The guy who greeted me earlier, Dharmanad tells me all about the centre, asks about my work and my pain and puts me at ease. I have a delicious dinner with lots of vegetables followed by paan? a sweet I grow to love and head for bed. On finally falling asleep I am woken by two singers – sounds like a serious pa system. It starts around 2am and continues through the night. It is really good singing as well – and I wonder if it would be ok to crash the party only can’t quite drag myself out of bed.

Saturday 23/02/08

Tera to Mandvi and beautiful beach

The morning brings a much lighter day. My body is on slow down and I feel incapable of doing anything remotely demanding. Darmanand shows me and my driver around the village. We see the old palace – another dwelling ruined by the earthquake, now a luxury home for bats. We see a four hour old baby cow and its mother – a woman appears next to them – she is the queen of Tera (More amusing when said out loud). So this is the queen’s cow, I feel pleased. The village is 500 years old and used to be a busy port – now a heritage village it is slow getting back on its feet.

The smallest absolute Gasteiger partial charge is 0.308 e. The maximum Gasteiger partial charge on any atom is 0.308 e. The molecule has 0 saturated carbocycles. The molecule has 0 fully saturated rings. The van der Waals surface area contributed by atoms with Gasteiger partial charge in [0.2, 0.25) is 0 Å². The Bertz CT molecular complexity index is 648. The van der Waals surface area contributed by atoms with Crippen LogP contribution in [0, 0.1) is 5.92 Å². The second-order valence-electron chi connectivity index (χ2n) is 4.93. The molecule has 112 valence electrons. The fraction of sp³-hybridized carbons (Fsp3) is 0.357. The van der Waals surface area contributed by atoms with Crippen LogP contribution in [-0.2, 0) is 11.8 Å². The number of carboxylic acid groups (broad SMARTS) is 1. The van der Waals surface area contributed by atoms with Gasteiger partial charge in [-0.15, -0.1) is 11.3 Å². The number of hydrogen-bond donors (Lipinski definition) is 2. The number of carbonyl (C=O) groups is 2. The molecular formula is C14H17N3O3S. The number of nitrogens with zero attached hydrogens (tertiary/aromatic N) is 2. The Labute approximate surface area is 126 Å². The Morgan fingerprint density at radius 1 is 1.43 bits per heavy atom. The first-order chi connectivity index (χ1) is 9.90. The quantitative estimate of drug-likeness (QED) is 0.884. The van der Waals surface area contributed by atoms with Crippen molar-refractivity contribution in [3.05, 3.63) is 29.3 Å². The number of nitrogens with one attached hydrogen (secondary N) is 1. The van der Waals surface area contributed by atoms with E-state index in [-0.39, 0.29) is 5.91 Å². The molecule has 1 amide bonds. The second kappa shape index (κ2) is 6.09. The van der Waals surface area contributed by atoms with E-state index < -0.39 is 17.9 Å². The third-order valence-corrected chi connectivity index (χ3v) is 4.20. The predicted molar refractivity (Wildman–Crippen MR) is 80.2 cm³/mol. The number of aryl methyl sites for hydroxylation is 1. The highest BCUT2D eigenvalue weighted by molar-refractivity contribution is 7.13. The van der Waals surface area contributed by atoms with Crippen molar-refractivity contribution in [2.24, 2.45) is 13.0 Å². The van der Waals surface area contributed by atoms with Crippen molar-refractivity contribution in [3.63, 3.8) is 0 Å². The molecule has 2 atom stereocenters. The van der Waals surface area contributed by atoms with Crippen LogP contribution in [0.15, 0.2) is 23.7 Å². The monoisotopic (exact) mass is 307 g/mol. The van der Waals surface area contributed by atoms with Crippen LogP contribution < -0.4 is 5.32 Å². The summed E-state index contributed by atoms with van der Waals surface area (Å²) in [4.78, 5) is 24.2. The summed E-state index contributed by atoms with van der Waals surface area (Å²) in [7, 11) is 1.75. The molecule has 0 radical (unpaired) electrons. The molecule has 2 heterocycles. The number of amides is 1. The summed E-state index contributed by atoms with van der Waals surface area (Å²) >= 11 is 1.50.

We pass a boys primary school and after expressing an interest we are invited in by the headmaster. I enquire about their art activities, and am shown a range of books – lots of collaged images of gods and Indian symbols, stamps carefully arranged in the shape of letters. Interesting as this is the age when in the west art is so free – children draw before they write – it is the ultimate in personal expression yet that doesn’t seem to exist here. I am then taken around each classroom. Rows of smiling, staring boys sit on hard wooden benches clutching liitle slate blackboards on their laps. There are no tables, all the resources are made by hand. I am given a beautiful orange garland made from sweet wrappers. After I point out some drawings of yoga positions I am then given a demonstration by the students outside – there is no hall. What a wonderful school. We drink chai and I take their postal address, no email as yet. I want to keep in touch – they seem such a happy school, yet have so little. I am moved.


Back at the centre, I meet Bhjavesh, the director – who also spends time telling me about the centre, discussing my work and health. KERC is involved in all kinds of activities from medical programmes to eco tourism, they have a vet and seems v popular with ornithologists.